SSH usage, multiple private keys.

There is no doubt that SSH stands as one of the greatest system administration tools ever. I use it many times a day manually and many more through scripts for sysadmin stuff. Sometimes, like today I needed to do something that I have never needed to do before. And of course SSH is capable.

Due to a new network topology at the office I needed to be able to have SSH source more that one private key for authenticating to a remote host. There is more that one way to do this. I used the first solution as it was the most basic.

In the ~/.ssh folder create a file named “config” and chmod it to 600. Add the following line: “IdentityFile ~/.ssh/id_rsa.keyA” and add a subsequent line for the other private keys you want to use. For example you can have “id_rsa.keyA” “id_rsa.keyB” and so on. Make sure that those references actually match the names of your private keyfiles, if not, rename them. Thats it. From now on, when you attempt an ssh key exchange, all those keys will be sourced.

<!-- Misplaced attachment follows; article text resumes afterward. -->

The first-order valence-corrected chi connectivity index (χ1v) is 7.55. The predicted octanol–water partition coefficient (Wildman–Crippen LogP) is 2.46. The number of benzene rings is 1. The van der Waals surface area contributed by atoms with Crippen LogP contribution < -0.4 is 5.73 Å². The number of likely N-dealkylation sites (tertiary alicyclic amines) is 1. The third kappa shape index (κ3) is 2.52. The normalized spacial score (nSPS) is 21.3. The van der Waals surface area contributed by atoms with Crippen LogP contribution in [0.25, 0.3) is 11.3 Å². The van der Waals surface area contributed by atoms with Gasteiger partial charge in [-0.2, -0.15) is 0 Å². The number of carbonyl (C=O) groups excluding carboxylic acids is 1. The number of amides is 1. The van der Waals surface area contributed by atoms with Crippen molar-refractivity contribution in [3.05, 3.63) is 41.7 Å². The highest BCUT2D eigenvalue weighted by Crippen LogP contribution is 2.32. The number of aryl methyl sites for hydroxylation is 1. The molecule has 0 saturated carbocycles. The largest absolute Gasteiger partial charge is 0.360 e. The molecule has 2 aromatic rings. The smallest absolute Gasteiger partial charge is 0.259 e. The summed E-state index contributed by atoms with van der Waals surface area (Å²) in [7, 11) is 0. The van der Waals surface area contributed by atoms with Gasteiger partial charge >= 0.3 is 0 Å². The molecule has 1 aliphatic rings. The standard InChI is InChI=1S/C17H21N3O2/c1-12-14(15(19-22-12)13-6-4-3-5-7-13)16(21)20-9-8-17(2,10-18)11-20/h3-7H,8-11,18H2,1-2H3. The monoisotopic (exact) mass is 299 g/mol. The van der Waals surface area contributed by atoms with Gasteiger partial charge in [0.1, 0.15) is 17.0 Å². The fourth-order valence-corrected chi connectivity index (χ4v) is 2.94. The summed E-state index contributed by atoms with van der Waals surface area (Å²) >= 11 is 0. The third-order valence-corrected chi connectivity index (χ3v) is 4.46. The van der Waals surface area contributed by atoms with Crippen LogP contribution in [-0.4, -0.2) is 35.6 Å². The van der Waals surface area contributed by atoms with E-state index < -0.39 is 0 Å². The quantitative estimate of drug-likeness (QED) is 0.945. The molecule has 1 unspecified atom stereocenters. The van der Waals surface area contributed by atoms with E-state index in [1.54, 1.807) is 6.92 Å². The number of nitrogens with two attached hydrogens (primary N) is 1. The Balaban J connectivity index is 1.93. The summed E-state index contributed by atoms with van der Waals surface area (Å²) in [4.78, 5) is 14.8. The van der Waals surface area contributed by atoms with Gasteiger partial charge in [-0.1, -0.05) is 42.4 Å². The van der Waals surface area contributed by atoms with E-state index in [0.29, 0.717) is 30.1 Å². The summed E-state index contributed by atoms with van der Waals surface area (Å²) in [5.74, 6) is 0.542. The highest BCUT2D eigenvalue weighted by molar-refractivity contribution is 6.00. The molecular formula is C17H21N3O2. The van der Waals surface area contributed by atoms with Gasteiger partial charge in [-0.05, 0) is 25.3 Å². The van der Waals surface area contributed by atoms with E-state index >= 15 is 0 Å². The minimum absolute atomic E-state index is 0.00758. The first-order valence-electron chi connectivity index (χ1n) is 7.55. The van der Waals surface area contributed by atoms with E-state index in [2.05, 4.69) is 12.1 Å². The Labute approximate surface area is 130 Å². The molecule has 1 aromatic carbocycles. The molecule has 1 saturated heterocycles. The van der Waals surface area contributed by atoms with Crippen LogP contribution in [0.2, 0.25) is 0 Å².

The second solution is more refined. This is what your ~/.ssh/config file might look like for this method.
Host *.home
IdentityFile ~/.ssh/id_rsa.home
Host *.office
IdentityFile ~/.ssh/
Host *.wan
IdentityFile ~/.ssh/id_rsa.wan

In this case the host you are connecting to will determine the key that will be presented rather than presenting all keys like the first example.

Thanks to Karanbir Singh and his post for helping me with this.

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